$440 Million Trading Error
Two weeks ago, one of Wall Street’s largest market-making and trading firms, relying on a computerized trading program, shook investors’ confidence in the market. Trying to gain an edge on its competitors, seventeen-year-old Knight Capital Group rushed out new trading software that wasn’t ready. Instead of fulfilling customer orders, the software unintentionally generated millions of erroneous trades, causing sudden wild price swings in dozens of stocks. As trading volumes expanded, some Wall Street participants profited from the unusually dramatic price swings triggered by the faulty software. Many retail customers, having no idea what was going on, wound up losing money. Some journalists accused Wall Street insiders of using their trading tactics to rip off small investors: but the opposite, in this case, seems more accurate. The mishap cost Knight $440 million in trading losses and forced them to accept a lifeline to skirt collapse.
In the mind of Dimensional Funds Vice President Weston Wellington, the Knight debacle was a painful reminder of the flash crash in 2010 when the Dow Jones Industrial Average plunged over 700 points in 15 minutes. New York Times columnist Andrew Sorkin blames the present fear to invest on the Knight Capital computer trading fiasco and other incidents such as Facebook’s glitch filled IPO. These technology fueled disasters are creating what he calls a Wall Street “crisis of confidence”.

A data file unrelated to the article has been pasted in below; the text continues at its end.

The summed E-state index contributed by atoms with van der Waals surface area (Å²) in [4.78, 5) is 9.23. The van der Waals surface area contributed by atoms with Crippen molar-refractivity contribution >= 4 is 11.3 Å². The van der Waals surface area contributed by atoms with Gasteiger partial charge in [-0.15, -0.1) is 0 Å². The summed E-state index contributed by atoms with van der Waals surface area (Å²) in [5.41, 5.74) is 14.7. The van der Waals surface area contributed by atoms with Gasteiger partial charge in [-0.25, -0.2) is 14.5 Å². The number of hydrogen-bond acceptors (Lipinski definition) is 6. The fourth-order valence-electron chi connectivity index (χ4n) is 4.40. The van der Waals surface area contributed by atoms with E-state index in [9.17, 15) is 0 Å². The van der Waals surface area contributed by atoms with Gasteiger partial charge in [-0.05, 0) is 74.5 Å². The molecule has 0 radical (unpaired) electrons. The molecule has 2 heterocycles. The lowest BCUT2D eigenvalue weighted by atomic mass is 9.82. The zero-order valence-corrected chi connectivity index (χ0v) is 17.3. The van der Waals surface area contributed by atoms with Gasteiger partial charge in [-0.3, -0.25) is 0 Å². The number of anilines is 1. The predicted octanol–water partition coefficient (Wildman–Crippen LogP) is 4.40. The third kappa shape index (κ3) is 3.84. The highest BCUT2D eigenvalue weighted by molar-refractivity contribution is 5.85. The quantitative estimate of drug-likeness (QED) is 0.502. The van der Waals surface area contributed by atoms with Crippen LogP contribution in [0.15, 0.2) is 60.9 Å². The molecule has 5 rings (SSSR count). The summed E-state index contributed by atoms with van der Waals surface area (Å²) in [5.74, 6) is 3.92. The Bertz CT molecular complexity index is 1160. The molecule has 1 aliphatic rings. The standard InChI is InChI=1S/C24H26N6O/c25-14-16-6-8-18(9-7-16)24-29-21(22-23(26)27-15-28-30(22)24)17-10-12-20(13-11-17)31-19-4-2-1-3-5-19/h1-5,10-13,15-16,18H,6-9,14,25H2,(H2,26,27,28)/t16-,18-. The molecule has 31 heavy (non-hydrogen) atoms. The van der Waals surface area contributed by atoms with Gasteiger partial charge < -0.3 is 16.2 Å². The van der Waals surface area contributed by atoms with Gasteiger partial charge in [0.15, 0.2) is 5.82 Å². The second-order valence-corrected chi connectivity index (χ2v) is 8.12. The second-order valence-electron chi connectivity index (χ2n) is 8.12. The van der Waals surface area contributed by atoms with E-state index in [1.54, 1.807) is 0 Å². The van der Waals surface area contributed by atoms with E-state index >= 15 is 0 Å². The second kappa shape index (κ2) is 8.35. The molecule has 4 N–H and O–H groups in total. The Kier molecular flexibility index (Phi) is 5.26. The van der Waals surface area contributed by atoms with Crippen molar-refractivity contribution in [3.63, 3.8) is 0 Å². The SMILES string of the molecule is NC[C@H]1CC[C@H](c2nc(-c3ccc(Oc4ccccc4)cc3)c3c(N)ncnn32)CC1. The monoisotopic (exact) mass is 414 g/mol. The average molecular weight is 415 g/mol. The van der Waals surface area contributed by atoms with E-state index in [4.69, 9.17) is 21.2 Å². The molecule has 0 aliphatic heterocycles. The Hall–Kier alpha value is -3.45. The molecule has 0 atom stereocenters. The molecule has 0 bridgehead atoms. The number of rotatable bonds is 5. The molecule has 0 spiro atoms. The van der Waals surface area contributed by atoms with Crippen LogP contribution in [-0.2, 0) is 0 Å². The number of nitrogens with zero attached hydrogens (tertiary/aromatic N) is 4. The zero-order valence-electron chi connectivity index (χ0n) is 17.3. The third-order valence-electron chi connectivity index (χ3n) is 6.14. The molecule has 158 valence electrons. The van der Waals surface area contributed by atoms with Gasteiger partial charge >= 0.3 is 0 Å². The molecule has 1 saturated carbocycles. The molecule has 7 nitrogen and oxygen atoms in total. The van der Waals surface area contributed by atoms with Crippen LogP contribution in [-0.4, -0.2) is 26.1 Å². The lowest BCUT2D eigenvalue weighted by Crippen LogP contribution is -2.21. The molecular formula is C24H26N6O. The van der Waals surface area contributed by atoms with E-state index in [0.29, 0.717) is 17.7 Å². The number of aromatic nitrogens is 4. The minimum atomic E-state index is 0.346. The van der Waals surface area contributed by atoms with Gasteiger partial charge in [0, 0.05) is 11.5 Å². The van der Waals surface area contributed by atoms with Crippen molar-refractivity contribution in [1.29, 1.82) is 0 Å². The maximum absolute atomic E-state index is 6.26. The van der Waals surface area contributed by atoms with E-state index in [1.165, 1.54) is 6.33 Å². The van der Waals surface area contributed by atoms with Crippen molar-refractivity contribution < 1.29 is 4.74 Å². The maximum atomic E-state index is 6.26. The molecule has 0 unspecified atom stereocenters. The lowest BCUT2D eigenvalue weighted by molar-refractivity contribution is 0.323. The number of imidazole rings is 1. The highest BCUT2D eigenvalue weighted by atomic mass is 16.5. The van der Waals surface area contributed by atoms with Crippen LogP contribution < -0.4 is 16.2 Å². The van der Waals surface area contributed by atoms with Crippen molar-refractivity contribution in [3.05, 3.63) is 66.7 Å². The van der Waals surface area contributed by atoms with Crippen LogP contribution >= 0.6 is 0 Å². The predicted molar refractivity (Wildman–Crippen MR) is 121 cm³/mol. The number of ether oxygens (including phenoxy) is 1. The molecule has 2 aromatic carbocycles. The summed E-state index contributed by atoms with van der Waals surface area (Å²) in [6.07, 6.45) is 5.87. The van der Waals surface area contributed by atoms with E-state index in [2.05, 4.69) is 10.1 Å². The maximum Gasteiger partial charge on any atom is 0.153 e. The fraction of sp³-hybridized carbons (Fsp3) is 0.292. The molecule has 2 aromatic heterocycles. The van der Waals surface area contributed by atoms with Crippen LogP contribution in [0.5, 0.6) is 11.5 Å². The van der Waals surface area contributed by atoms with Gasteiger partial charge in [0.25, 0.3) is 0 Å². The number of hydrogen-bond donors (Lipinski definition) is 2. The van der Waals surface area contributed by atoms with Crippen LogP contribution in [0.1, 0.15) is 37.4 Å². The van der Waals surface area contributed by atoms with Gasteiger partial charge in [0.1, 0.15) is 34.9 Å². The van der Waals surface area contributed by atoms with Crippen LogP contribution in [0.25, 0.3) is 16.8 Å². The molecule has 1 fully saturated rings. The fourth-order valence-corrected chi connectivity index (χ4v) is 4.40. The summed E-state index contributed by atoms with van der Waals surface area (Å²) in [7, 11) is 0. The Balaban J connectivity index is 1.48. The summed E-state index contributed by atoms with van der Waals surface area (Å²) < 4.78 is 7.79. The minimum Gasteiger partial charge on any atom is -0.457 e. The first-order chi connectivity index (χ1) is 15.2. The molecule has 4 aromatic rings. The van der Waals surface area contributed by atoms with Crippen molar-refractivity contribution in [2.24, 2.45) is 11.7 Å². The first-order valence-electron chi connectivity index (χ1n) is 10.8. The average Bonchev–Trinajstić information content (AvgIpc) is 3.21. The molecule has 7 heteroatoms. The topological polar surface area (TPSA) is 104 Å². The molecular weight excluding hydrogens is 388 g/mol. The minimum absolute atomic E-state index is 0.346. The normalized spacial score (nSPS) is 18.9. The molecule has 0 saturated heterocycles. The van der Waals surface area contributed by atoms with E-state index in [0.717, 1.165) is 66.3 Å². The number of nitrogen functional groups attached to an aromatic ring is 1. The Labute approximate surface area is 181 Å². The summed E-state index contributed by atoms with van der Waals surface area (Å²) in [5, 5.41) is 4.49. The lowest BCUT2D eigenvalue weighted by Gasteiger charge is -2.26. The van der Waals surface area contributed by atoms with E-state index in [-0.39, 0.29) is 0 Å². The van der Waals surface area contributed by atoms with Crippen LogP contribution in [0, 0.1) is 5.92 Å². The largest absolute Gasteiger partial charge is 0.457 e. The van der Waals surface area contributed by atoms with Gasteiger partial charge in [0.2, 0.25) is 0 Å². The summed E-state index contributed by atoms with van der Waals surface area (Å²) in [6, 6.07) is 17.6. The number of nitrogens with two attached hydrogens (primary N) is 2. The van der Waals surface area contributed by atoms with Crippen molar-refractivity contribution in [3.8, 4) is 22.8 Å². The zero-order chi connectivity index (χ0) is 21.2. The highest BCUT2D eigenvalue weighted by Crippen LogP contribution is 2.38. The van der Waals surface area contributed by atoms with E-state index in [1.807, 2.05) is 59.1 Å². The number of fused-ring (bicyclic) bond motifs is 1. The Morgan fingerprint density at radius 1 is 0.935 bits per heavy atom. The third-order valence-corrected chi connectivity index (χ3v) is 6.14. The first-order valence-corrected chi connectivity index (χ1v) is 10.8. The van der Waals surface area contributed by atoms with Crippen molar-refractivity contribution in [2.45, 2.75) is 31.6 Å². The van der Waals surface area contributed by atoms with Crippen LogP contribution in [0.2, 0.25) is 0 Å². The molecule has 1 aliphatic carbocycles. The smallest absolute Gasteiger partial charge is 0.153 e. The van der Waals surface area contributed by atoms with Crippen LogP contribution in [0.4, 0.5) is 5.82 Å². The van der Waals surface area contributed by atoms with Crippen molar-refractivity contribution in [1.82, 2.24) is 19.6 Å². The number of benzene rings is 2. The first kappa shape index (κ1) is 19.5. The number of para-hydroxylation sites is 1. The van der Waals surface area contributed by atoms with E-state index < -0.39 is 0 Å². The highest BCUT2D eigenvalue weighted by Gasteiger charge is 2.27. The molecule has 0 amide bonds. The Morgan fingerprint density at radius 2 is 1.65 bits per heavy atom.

Some investors fear that computerized trading places them at a disadvantage. However, these concerns should be balanced against the upsides of computerization, namely lower trading costs and more liquid markets. Although it may not work perfectly 100% of the time, the benefits of computerization seem to outweight the risk.
What about the buy-and-hold investor? Wall Street Journal columnist Jason Zweig cited four widely held stocks affected by the Knight trading malfunction. The spread between high and low prices on August 1 ranged from 1.96% (Berkshire Hathaway) to 14.64% (Harley-Davidson). The intraday swing was unusual but the net change for the day was considerably smaller (–1.85%, on average), and smaller still for a diversified S&P 500 strategy (–0.29%). To paraphrase Zweig: it's harder than ever for long-term investors to ignore the trading madness of the market, but ignoring it remains the very essence of what it means to be an investor.
In the words of Vanguard founder John Bogle, “rough as the market seas may be at times, long-term investors must hold stocks because as risky as the market may be, it is still likely to produce better returns than the alternatives. Wise investors won’t try to outsmart the market. They’ll buy index funds for the long-term and diversify."